A growing interest in Cambodia’s financial sector has led to some recent high-profile mergers and acquisitions. The Post’s Kali Kotoski sat down with John McGinley, managing partner for Mekong Strategic Partners, to discuss the investment opportunities in the sector.
Where do you see the greatest potential for mergers and acquisitions (M&As)?
We’re seeing a lot in the financial sector with potential offshore deals, but that doesn’t mean in the future it will be limited to that. There are other very attractive Cambodian companies. Although it may have started with the finance industry and microfinance institutions because they are very good companies, there are other industries that will be of acquisition quality down the road.
Why has the financial sector been the first mover in M&As?
It might stem from the fact that the mergers and acquisitions that you see are driven by institutions that have already embedded strong corporate governance and strong management systems, making them easy to look at as potential assets. That doesn’t mean that organic Cambodian assets are not as equally attractive, but for the first mover, the finance industry is just easier to verify.
How has private equity performed in Cambodia?
Private equity is a fairly new practice in Cambodia. It hasn’t been a roaring success for foreign investors and that is because most of the large Cambodian businesses and family companies are willing to take on debt. Debt tends to be more appealing for these companies in the long term rather than selling out equity.
For the private equity that has come into the country, is there a lack of exit options?
Exiting is obviously a challenge for many of the private equity firms and I can’t think of an example of a private equity firm that has developed a strong track record for exiting. If you look at some of the private equity firms and their business thesis, you would see that a lot of them hoped that they would list on the Cambodian stock exchange for an exit option. But that is clearly a challenge with the stock exchange not taking off. So it is fair to ask some questions about how feasible that strategy is now.
Where do you see further growth in the banking sector?
There is certainly room for growth, but I think the current challenge for the banking sector is that there are two tiers. The international banks generally have specific credit appetites and strategy, and those strategies don’t tend to support the Cambodian economy as a whole. They tend to support the top end of the pyramid and I think that is fine because they have a role to play. But if you look at the local banking sector the opportunity and challenge is to have a more broad-based approach to credit risk so they can bank small- to medium-size enterprises (SMEs) and start to work down the economic pyramid. Really what you have going on in Cambodia is that these international banks come in and try to cater to the top, and the local banks try to compete with them, but there is a whole missing middle.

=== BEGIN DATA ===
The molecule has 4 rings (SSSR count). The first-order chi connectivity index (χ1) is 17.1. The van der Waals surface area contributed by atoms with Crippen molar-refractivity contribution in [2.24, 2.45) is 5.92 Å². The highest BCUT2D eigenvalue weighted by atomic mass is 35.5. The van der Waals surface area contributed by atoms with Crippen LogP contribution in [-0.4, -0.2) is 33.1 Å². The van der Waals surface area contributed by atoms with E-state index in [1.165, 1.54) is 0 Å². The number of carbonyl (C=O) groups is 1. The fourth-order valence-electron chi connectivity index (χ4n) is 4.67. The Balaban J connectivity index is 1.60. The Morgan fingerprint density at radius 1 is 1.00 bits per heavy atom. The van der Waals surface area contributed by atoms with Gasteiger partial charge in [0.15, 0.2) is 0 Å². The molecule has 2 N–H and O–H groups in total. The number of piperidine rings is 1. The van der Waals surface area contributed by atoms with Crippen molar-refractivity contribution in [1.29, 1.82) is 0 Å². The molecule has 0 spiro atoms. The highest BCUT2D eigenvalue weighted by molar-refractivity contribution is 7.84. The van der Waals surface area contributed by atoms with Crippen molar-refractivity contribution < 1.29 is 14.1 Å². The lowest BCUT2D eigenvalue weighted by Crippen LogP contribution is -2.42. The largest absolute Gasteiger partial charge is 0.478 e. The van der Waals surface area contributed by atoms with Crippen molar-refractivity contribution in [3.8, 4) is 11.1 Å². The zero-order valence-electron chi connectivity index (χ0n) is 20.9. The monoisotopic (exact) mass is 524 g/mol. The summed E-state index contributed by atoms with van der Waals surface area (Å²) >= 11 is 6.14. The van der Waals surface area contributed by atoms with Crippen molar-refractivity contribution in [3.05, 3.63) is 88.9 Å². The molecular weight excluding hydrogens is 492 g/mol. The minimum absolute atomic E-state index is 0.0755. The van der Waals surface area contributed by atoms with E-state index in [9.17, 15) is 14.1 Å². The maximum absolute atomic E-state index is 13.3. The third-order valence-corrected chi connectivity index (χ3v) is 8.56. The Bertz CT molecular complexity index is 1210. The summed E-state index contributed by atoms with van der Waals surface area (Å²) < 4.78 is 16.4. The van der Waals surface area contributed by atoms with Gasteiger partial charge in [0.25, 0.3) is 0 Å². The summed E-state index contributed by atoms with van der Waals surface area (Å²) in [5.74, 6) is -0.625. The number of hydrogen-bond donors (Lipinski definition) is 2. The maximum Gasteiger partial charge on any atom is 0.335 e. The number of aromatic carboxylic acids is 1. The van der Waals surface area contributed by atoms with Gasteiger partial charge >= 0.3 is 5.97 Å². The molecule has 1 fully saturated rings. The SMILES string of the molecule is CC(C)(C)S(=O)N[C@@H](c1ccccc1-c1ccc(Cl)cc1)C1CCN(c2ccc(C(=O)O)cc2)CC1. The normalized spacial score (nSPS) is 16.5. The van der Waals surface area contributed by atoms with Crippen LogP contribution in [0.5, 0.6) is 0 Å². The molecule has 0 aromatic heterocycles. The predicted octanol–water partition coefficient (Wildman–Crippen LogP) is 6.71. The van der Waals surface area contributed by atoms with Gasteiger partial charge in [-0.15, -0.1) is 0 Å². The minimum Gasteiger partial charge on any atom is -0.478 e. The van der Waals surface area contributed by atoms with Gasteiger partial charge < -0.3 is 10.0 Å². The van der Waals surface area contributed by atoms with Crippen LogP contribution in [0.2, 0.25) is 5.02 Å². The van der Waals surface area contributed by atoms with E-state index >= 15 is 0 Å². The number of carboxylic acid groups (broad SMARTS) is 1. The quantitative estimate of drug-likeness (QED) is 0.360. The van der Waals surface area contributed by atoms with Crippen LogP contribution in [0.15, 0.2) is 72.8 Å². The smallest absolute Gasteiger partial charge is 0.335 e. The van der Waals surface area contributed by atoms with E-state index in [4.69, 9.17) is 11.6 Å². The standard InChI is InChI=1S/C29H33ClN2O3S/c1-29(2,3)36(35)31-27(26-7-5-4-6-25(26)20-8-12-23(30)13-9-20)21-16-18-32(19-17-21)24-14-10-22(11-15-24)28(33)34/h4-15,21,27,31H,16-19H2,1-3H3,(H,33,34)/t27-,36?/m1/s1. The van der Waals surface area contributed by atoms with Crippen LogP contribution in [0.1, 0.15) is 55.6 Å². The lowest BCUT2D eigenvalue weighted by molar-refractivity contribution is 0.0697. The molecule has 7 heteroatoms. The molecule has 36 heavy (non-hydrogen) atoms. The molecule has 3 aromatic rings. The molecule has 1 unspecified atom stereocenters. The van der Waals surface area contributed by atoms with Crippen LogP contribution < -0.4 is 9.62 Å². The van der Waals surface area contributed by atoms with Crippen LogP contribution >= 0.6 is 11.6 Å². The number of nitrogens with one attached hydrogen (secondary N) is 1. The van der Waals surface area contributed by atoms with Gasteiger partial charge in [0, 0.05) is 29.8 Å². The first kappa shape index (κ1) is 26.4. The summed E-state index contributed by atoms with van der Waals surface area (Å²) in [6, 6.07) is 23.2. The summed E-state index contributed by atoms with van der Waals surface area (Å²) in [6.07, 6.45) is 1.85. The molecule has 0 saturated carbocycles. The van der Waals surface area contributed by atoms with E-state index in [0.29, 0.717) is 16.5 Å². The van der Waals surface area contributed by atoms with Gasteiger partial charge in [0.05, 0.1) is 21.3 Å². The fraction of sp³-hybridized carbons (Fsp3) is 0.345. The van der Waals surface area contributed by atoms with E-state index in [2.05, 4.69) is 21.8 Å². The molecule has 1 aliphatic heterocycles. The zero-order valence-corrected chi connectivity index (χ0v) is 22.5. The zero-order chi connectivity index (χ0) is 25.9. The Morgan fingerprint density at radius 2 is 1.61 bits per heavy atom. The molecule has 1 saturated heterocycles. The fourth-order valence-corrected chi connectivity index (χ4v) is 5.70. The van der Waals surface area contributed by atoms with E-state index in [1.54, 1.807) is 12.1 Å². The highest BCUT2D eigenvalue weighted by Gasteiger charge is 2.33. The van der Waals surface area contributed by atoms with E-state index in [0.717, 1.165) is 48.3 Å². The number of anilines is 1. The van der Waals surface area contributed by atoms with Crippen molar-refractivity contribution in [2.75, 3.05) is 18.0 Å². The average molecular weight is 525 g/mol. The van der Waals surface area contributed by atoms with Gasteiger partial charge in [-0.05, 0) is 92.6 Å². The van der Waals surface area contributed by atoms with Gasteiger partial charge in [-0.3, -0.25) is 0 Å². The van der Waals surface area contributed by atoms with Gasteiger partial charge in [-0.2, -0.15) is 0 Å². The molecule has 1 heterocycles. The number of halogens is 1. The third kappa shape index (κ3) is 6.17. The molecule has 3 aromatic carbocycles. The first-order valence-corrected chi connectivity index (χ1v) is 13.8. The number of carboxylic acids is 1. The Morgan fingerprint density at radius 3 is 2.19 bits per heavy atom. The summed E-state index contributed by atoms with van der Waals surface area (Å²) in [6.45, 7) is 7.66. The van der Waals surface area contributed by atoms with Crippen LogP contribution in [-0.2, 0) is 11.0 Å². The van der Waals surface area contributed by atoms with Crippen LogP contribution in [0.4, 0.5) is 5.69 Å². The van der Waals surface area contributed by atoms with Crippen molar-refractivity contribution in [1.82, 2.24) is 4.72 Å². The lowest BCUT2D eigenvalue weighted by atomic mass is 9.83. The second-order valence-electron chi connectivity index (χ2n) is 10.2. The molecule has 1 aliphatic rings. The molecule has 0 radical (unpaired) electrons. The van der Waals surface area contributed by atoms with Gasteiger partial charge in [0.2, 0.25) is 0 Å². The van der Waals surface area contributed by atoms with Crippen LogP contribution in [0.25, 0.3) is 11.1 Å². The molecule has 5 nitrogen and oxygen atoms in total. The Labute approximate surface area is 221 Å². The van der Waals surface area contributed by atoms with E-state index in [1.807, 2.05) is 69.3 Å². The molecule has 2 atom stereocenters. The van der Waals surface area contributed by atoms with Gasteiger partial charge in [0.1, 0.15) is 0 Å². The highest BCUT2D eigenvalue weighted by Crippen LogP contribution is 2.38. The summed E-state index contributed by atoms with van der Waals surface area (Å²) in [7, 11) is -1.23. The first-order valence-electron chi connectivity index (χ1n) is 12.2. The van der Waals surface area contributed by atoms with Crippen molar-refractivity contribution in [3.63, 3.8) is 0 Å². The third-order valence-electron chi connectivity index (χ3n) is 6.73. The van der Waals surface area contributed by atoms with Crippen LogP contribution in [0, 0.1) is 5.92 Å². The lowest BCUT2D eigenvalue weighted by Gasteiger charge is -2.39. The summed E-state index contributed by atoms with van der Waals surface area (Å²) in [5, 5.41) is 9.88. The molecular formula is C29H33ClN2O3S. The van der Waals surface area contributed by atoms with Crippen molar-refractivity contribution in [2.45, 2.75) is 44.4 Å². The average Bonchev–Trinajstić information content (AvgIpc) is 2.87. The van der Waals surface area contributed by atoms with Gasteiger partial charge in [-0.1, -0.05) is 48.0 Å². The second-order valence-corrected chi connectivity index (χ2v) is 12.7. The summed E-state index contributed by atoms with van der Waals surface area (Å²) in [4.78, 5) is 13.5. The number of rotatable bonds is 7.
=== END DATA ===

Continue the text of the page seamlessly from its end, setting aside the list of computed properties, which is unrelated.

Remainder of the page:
How do financial institutions tap into that missing middle?
From what we have observed, it is easy for microfinance institutions to organically move up as they grow and continue to support their customer base and adopt an SME approach. And it seems that is an easier challenge to master rather than Cambodian banks that wanted to tap into the top tier and now want to move down into having SME capacity. But for the smart banks, they will look into how they can deepen their distribution into the SME sector, which would be a net benefit to the economy as a whole. But the missing middle is not just a Cambodia problem because you see that in a lot of developing countries.
This interview has been edited for length and clarity.